NASA safety panel skeptical of Starliner’s readiness for manned flight

WASHINGTON — The chairman of a NASA safety panel urged the agency not to rush into a manned test flight of Boeing’s CST-100 Starliner vehicle, calling for an independent “in-depth review” of the spacecraft’s technical problems.

Speaking at a May 25 public meeting of the Aerospace Safety Advisory Panel, Patricia Sanders, chair of the committee, expressed skepticism that NASA and Boeing will be able to resolve known issues with the Starliner in time for a currently scheduled July 21 launch. . .

“There is still a long line of NASA processes ahead of us to determine launch readiness” for the Crew Flight Test (CFT) mission, the first manned flight of the spacecraft with two NASA astronauts on board. “This should not be done until the security risks can be mitigated or accepted, with eyes wide open, with an appropriately compelling technical justification.”

She noted the projected launch date, but added that it was simply an “opportunity in the launch schedule” and voiced the station’s planned missions. The CFT’s current launch date would fit between a Dragon cargo mission, scheduled to depart the ISS in early July, and the Crew-7 Crew Dragon mission planned for launch in mid-August. That date, she said, “is not necessarily an acknowledgment of readiness to conduct the flight test.”

When NASA and Boeing on March 29 announced the CFT’s July launch date, a three-month delay, officials said it would give them more time to complete certification of the spacecraft, particularly its parachutes. The delay would also allow them to check the avionics systems on the spacecraft after finding a logic error in one unit.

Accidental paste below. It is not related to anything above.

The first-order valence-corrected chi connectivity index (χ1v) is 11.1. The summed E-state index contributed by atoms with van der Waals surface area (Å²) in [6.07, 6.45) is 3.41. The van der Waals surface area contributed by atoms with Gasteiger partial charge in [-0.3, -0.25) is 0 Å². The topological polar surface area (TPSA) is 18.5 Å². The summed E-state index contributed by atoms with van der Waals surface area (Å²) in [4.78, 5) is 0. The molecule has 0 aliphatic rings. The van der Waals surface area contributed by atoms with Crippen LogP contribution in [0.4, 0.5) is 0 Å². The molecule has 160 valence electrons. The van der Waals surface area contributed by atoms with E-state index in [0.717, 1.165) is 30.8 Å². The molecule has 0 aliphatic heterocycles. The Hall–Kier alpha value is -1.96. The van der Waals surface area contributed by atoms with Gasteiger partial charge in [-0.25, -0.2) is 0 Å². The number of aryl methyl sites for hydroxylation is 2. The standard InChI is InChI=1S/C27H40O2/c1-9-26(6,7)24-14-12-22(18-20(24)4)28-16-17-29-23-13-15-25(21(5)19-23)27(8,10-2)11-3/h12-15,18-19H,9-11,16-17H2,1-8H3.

Parachute certification remains a “follow-up item” to the launch, Sanders said, but it also raised a number of other issues, some of which she said were only recently revealed through analysis of data products as part of the process. of certification. She mentioned open risks specific to ongoing integrated software testing, as well as concerns of battery sidewall rupture, an accepted risk “only temporarily”.

“It is imperative that NASA does not succumb to pressure, even unwittingly, to launch CFT without adequately addressing all remaining impediments to certification,” she said, adding that any decision to accept risks for short-duration CFT flight should not justify the acceptance for further operational flights lasting up to six months.

“Given the number of challenges remaining for Starliner certification, we strongly encourage NASA to step back and take a look at the remaining body of work regarding flying CFT,” she concluded, arguing that the agency should bring in an independent team, as from the NASA’s Engineering and Security Center, “to take an in-depth look at items on the road to closure.”

Neither Boeing nor NASA provided many updates on the status of preparations for the CFT mission. A Boeing website dedicated to Starliner upgrades was last updated with March’s announcement of the new July launch date.

At a May 16 meeting of the NASA Advisory Board’s human exploration and operations committee, Phil McAlister, director of the commercial space division of NASA’s Space Operations Mission Directorate, reiterated the CFT’s planned launch date of no earlier than 21 July. very good progress over the last three or four months on the hardware. I think the hardware is in good shape,” he said.

However, he said certification work continued on the vehicle and it was the pace item for the CFT. The parachute check was the “long stick” at the conclusion of that work, with further parachute testing planned ahead of the mission. “This could affect the flight date,” he said. “At this point, if testing goes nominally, we should have plenty of time to set the July 21st date. But, you never know. That’s why we do these tests.”

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